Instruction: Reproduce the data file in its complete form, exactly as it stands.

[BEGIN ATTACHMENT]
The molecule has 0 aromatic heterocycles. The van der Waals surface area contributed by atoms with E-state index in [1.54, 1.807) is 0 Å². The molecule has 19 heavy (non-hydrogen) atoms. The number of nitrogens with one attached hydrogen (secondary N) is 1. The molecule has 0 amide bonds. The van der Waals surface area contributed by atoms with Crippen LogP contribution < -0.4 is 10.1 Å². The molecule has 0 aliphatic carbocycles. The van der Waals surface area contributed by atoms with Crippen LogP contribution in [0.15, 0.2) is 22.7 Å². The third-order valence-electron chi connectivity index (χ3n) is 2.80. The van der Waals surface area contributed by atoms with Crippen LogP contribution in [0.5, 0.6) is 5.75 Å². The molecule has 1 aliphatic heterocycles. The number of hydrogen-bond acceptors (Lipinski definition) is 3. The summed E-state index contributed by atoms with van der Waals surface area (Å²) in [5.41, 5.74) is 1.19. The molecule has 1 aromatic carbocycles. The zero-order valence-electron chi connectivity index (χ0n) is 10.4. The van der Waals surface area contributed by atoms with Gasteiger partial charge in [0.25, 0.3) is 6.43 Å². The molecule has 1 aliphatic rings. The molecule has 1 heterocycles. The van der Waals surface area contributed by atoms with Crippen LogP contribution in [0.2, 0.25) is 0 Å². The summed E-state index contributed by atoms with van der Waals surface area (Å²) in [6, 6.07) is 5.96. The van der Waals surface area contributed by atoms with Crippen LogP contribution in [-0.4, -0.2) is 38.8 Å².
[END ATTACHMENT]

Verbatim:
The molecule has 0 aromatic heterocycles. The van der Waals surface area contributed by atoms with E-state index in [1.54, 1.807) is 0 Å². The molecule has 19 heavy (non-hydrogen) atoms. The number of nitrogens with one attached hydrogen (secondary N) is 1. The molecule has 0 amide bonds. The van der Waals surface area contributed by atoms with Crippen LogP contribution < -0.4 is 10.1 Å². The molecule has 0 aliphatic carbocycles. The van der Waals surface area contributed by atoms with Crippen LogP contribution in [0.15, 0.2) is 22.7 Å². The third-order valence-electron chi connectivity index (χ3n) is 2.80. The van der Waals surface area contributed by atoms with Crippen LogP contribution in [0.5, 0.6) is 5.75 Å². The molecule has 1 aliphatic heterocycles. The number of hydrogen-bond acceptors (Lipinski definition) is 3. The summed E-state index contributed by atoms with van der Waals surface area (Å²) in [5.41, 5.74) is 1.19. The molecule has 1 aromatic carbocycles. The zero-order valence-electron chi connectivity index (χ0n) is 10.4. The van der Waals surface area contributed by atoms with Gasteiger partial charge in [0.25, 0.3) is 6.43 Å². The molecule has 1 aliphatic rings. The molecule has 1 heterocycles. The van der Waals surface area contributed by atoms with Crippen LogP contribution in [0.2, 0.25) is 0 Å². The summed E-state index contributed by atoms with van der Waals surface area (Å²) in [6, 6.07) is 5.96. The van der Waals surface area contributed by atoms with Crippen LogP contribution in [-0.4, -0.2) is 38.8 Å².